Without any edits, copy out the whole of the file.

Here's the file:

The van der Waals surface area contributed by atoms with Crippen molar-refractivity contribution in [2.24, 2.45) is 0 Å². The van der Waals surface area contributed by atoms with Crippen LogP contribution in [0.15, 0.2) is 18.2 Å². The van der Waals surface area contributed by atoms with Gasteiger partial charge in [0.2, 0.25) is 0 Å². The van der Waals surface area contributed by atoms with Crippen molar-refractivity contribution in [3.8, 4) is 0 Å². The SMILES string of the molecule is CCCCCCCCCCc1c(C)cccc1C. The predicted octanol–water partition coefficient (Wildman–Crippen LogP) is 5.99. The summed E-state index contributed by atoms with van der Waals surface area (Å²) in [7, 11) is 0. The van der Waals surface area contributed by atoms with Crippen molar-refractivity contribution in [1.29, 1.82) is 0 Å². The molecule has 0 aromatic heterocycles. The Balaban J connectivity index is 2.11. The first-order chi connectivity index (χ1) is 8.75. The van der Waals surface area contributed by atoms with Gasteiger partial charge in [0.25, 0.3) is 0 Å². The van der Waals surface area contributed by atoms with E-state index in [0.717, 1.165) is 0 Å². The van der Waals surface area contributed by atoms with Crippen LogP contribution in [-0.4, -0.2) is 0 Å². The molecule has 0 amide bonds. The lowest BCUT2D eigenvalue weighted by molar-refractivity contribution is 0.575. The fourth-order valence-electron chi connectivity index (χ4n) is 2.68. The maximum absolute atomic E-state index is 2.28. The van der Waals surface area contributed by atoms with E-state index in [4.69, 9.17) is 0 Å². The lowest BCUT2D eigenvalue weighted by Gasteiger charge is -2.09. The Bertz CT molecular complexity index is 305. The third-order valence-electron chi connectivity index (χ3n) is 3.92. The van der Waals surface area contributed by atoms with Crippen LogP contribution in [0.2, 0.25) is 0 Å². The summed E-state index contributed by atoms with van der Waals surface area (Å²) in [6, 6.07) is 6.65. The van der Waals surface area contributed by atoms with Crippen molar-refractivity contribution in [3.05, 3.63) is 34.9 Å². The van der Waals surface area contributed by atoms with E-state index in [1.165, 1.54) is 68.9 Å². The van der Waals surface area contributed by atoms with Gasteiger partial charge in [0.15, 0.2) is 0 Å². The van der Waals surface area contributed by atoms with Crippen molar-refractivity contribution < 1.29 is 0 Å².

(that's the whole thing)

The van der Waals surface area contributed by atoms with Crippen molar-refractivity contribution in [2.24, 2.45) is 0 Å². The van der Waals surface area contributed by atoms with Crippen LogP contribution in [0.15, 0.2) is 18.2 Å². The van der Waals surface area contributed by atoms with Gasteiger partial charge in [0.2, 0.25) is 0 Å². The van der Waals surface area contributed by atoms with Crippen molar-refractivity contribution in [3.8, 4) is 0 Å². The SMILES string of the molecule is CCCCCCCCCCc1c(C)cccc1C. The predicted octanol–water partition coefficient (Wildman–Crippen LogP) is 5.99. The summed E-state index contributed by atoms with van der Waals surface area (Å²) in [7, 11) is 0. The van der Waals surface area contributed by atoms with Crippen molar-refractivity contribution in [1.29, 1.82) is 0 Å². The molecule has 0 aromatic heterocycles. The Balaban J connectivity index is 2.11. The first-order chi connectivity index (χ1) is 8.75. The van der Waals surface area contributed by atoms with Gasteiger partial charge in [0.25, 0.3) is 0 Å². The van der Waals surface area contributed by atoms with E-state index in [0.717, 1.165) is 0 Å². The van der Waals surface area contributed by atoms with Crippen LogP contribution in [-0.4, -0.2) is 0 Å². The molecule has 0 amide bonds. The lowest BCUT2D eigenvalue weighted by molar-refractivity contribution is 0.575. The fourth-order valence-electron chi connectivity index (χ4n) is 2.68. The maximum absolute atomic E-state index is 2.28. The van der Waals surface area contributed by atoms with E-state index in [4.69, 9.17) is 0 Å². The lowest BCUT2D eigenvalue weighted by Gasteiger charge is -2.09. The Bertz CT molecular complexity index is 305. The third-order valence-electron chi connectivity index (χ3n) is 3.92. The van der Waals surface area contributed by atoms with Crippen LogP contribution in [0.2, 0.25) is 0 Å². The summed E-state index contributed by atoms with van der Waals surface area (Å²) in [6, 6.07) is 6.65. The van der Waals surface area contributed by atoms with Crippen molar-refractivity contribution in [3.05, 3.63) is 34.9 Å². The van der Waals surface area contributed by atoms with E-state index in [1.165, 1.54) is 68.9 Å². The van der Waals surface area contributed by atoms with Gasteiger partial charge in [0.15, 0.2) is 0 Å². The van der Waals surface area contributed by atoms with Crippen molar-refractivity contribution < 1.29 is 0 Å².